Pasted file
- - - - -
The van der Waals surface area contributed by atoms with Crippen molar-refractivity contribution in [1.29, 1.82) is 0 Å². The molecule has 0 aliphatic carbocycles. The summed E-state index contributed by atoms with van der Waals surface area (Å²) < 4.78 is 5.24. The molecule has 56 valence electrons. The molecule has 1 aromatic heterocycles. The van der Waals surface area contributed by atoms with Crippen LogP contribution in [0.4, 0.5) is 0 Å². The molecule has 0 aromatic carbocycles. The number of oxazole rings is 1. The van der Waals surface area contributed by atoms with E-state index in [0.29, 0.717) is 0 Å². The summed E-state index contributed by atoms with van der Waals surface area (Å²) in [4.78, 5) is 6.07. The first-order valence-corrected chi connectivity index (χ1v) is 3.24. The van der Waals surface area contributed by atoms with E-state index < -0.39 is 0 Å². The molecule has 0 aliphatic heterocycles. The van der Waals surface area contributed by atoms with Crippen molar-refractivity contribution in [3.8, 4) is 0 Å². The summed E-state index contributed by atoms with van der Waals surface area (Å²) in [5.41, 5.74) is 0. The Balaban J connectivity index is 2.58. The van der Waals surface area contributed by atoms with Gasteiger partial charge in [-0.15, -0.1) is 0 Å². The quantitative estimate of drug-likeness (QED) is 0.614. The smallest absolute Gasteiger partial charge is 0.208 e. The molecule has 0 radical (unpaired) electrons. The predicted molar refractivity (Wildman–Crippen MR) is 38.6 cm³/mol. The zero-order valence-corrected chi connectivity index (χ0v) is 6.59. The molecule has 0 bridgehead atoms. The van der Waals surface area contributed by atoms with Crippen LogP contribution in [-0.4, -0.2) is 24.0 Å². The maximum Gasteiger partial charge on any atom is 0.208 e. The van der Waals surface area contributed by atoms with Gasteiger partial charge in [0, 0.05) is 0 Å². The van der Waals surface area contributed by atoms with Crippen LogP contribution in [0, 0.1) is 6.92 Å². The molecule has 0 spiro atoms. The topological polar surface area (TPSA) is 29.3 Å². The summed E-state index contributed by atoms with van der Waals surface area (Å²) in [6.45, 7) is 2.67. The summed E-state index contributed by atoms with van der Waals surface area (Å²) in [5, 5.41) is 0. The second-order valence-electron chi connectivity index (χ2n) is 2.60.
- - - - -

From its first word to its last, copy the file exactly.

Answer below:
The van der Waals surface area contributed by atoms with Crippen molar-refractivity contribution in [1.29, 1.82) is 0 Å². The molecule has 0 aliphatic carbocycles. The summed E-state index contributed by atoms with van der Waals surface area (Å²) < 4.78 is 5.24. The molecule has 56 valence electrons. The molecule has 1 aromatic heterocycles. The van der Waals surface area contributed by atoms with Crippen LogP contribution in [0.4, 0.5) is 0 Å². The molecule has 0 aromatic carbocycles. The number of oxazole rings is 1. The van der Waals surface area contributed by atoms with E-state index in [0.29, 0.717) is 0 Å². The summed E-state index contributed by atoms with van der Waals surface area (Å²) in [4.78, 5) is 6.07. The first-order valence-corrected chi connectivity index (χ1v) is 3.24. The van der Waals surface area contributed by atoms with E-state index < -0.39 is 0 Å². The molecule has 0 aliphatic heterocycles. The van der Waals surface area contributed by atoms with Crippen molar-refractivity contribution in [3.8, 4) is 0 Å². The summed E-state index contributed by atoms with van der Waals surface area (Å²) in [5.41, 5.74) is 0. The Balaban J connectivity index is 2.58. The van der Waals surface area contributed by atoms with Gasteiger partial charge in [-0.15, -0.1) is 0 Å². The quantitative estimate of drug-likeness (QED) is 0.614. The smallest absolute Gasteiger partial charge is 0.208 e. The molecule has 0 radical (unpaired) electrons. The predicted molar refractivity (Wildman–Crippen MR) is 38.6 cm³/mol. The zero-order valence-corrected chi connectivity index (χ0v) is 6.59. The molecule has 0 bridgehead atoms. The van der Waals surface area contributed by atoms with Crippen LogP contribution in [-0.4, -0.2) is 24.0 Å². The maximum Gasteiger partial charge on any atom is 0.208 e. The van der Waals surface area contributed by atoms with Gasteiger partial charge in [0, 0.05) is 0 Å². The van der Waals surface area contributed by atoms with Crippen LogP contribution in [0, 0.1) is 6.92 Å². The molecule has 0 spiro atoms. The topological polar surface area (TPSA) is 29.3 Å². The summed E-state index contributed by atoms with van der Waals surface area (Å²) in [6.45, 7) is 2.67. The summed E-state index contributed by atoms with van der Waals surface area (Å²) in [5, 5.41) is 0. The second-order valence-electron chi connectivity index (χ2n) is 2.60.